- Reactivate the WV Interagency Council on Homelessness to remove barriers to addressing homelessness across agencies, and share information and data across fields of mental health, healthcare, incarceration, education and substance use.This will improve our ability to make effective referrals, create plans of care, plan better for discharge, and produce better results.
- Explore ways to expand affordable housing options for college/vocational students, with the long-term goal of eventually providing a housing guarantee. Attending public college or vocational school in West Virginia must be affordable and accessible to all West Virginians.
- Encourage an increase in mixed use zoning to allow for more housing diversification and development.
- Stop the counterproductive Drug/Nuisance House ordinances across West Virginia. (See also our Recovery Can't Wait plan.) Generally, these ordinances read that if any unit is subject to a call to the police twice in a 12-month period, police then have the authority to issue an order forcing the landlord to evict the tenant, with any subsequent tenant in that unit being subject to a criminal background check. The intent behind these ordinances is to curb the current addiction crisis in West Virginia, but it’s having the detrimental effect of making it very difficult for homeless and low-income people to access affordable housing. Worse, these ordinances are potentially unconstitutional, violate fair housing, do nothing to end the issues surrounding addiction, and create an environment where community members fear reaching out to police for help, thereby exacerbating safety issues.
How We Pay For It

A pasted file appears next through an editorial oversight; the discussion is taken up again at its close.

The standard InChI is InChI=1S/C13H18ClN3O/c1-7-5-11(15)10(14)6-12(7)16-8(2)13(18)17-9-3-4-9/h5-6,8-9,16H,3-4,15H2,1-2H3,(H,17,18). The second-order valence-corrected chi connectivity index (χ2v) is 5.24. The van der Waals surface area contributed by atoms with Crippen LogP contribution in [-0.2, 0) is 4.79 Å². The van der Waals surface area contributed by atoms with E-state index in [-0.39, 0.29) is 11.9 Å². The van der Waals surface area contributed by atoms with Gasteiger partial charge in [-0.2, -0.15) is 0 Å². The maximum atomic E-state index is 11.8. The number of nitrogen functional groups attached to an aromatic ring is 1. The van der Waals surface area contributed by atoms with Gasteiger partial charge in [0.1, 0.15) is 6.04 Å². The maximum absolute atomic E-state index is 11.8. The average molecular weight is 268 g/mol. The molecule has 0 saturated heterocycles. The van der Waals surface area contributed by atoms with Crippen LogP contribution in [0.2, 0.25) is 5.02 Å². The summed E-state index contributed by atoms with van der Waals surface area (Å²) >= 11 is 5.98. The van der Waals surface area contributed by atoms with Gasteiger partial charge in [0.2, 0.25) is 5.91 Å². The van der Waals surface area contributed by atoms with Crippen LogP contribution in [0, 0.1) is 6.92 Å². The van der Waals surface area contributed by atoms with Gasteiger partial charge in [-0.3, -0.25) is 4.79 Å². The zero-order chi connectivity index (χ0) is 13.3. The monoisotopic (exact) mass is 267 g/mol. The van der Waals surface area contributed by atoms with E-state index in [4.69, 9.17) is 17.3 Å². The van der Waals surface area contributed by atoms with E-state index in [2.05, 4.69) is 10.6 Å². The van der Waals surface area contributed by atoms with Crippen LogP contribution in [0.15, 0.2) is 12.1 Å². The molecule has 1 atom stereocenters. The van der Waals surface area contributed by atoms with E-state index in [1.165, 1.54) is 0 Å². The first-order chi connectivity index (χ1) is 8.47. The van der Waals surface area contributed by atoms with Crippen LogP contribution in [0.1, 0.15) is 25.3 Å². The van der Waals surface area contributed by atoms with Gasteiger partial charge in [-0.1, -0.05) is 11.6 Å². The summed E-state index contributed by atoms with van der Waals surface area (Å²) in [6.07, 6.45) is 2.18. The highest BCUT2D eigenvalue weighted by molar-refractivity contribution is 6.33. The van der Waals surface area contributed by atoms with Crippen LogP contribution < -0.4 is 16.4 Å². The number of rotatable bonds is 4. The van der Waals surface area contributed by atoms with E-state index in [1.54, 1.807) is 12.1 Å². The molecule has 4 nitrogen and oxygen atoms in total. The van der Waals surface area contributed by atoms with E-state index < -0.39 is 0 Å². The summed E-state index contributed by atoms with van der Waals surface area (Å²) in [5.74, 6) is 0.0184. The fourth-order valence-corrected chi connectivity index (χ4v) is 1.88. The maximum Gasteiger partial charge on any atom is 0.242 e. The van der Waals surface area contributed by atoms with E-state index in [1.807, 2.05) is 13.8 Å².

Total: $8 million per year, paid for from the Prosecute Corporate Criminals and Corrupt Politicians plan.
- $2 million annually for the creation and rehabilitiation of affordable housing. (According to Shelterforce, tiny house villages of between 15 - 30 cost between $100,000 and $500,000, depending on the cost of hooking into utilities at the chosen sites. At four per year, it would be a cost of between $400,000 and $2 million annually.)
- $500,000 will go toward the "IDs for All" pilot program.
- $5.5 million in additional funds will be allocated for street outreach and a focus on youth homelessness, and will allow West Virginia to access additional federal grants and funds to address the student homelessness crisis (outlined in our Government of the People plan).
Every one of our New Deal plans was written by West Virginians.
- Our volunteers asked 11,000 of their neighbors, “What would you do if you were Governor?”
- Our candidates attended 197 Town Halls, taking notes in community centers, church basements, union halls, and small businesses.
- Educators met after work to start sketching out their perfect school.
- Nurses traded ideas on the picket line.
- Our county and constituency captains ratified a first platform in the fall of 2019 and updated it in the spring of 2020 to reflect the current pandemic.
But the legacy of this New Deal dates back to John Brown and Mother Jones, to the United Mine Workers of America and the suffragettes, to the Poor People’s Movement and the CIO.
No one politician or slate of candidates can win this plan alone. We need you.
If you have an idea for how to make this plan stronger, or if you would like to lend a hand to win it, contact our candidate for Governor Stephen Smith at firstname.lastname@example.org.